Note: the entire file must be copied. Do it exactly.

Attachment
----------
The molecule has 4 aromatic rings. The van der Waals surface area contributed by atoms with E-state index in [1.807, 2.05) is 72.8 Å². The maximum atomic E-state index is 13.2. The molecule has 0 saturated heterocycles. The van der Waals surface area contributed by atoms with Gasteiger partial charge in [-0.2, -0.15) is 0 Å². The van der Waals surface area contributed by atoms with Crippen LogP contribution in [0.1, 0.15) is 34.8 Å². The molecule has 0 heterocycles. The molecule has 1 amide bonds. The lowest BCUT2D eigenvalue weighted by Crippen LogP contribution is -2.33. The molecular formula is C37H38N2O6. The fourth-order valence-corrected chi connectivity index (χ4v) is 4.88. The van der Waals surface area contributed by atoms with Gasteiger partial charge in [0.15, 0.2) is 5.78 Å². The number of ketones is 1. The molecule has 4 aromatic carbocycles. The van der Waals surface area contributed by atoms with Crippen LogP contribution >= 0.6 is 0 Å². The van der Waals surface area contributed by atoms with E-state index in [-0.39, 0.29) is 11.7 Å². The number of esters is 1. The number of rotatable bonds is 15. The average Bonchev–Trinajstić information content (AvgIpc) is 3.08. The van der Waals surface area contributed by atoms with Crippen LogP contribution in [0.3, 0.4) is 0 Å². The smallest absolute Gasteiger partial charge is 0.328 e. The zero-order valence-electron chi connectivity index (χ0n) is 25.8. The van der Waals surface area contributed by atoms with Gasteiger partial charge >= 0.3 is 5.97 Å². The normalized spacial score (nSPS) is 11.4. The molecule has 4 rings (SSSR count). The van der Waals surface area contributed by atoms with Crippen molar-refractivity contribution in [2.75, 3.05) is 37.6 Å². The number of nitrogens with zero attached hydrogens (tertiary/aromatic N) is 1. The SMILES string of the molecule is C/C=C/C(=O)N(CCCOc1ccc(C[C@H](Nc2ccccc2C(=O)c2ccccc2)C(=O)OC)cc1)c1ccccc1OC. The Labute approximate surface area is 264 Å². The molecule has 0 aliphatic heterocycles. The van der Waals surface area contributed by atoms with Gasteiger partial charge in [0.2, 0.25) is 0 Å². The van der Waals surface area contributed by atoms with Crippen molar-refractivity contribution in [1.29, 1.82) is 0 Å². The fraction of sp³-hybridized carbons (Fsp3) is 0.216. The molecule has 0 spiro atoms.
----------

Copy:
The molecule has 4 aromatic rings. The van der Waals surface area contributed by atoms with E-state index in [1.807, 2.05) is 72.8 Å². The maximum atomic E-state index is 13.2. The molecule has 0 saturated heterocycles. The van der Waals surface area contributed by atoms with Gasteiger partial charge in [-0.2, -0.15) is 0 Å². The van der Waals surface area contributed by atoms with Crippen LogP contribution in [0.1, 0.15) is 34.8 Å². The molecule has 0 heterocycles. The molecule has 1 amide bonds. The lowest BCUT2D eigenvalue weighted by Crippen LogP contribution is -2.33. The molecular formula is C37H38N2O6. The fourth-order valence-corrected chi connectivity index (χ4v) is 4.88. The van der Waals surface area contributed by atoms with Gasteiger partial charge in [0.15, 0.2) is 5.78 Å². The number of ketones is 1. The molecule has 4 aromatic carbocycles. The van der Waals surface area contributed by atoms with Crippen LogP contribution >= 0.6 is 0 Å². The van der Waals surface area contributed by atoms with E-state index in [-0.39, 0.29) is 11.7 Å². The number of esters is 1. The number of rotatable bonds is 15. The average Bonchev–Trinajstić information content (AvgIpc) is 3.08. The van der Waals surface area contributed by atoms with Crippen LogP contribution in [0.3, 0.4) is 0 Å². The smallest absolute Gasteiger partial charge is 0.328 e. The zero-order valence-electron chi connectivity index (χ0n) is 25.8. The van der Waals surface area contributed by atoms with Gasteiger partial charge >= 0.3 is 5.97 Å². The normalized spacial score (nSPS) is 11.4. The molecule has 4 rings (SSSR count). The van der Waals surface area contributed by atoms with Crippen molar-refractivity contribution in [2.75, 3.05) is 37.6 Å². The number of nitrogens with zero attached hydrogens (tertiary/aromatic N) is 1. The SMILES string of the molecule is C/C=C/C(=O)N(CCCOc1ccc(C[C@H](Nc2ccccc2C(=O)c2ccccc2)C(=O)OC)cc1)c1ccccc1OC. The Labute approximate surface area is 264 Å². The molecule has 0 aliphatic heterocycles. The van der Waals surface area contributed by atoms with Gasteiger partial charge in [0.2, 0.25) is 0 Å². The van der Waals surface area contributed by atoms with Crippen molar-refractivity contribution in [1.29, 1.82) is 0 Å². The fraction of sp³-hybridized carbons (Fsp3) is 0.216. The molecule has 0 spiro atoms.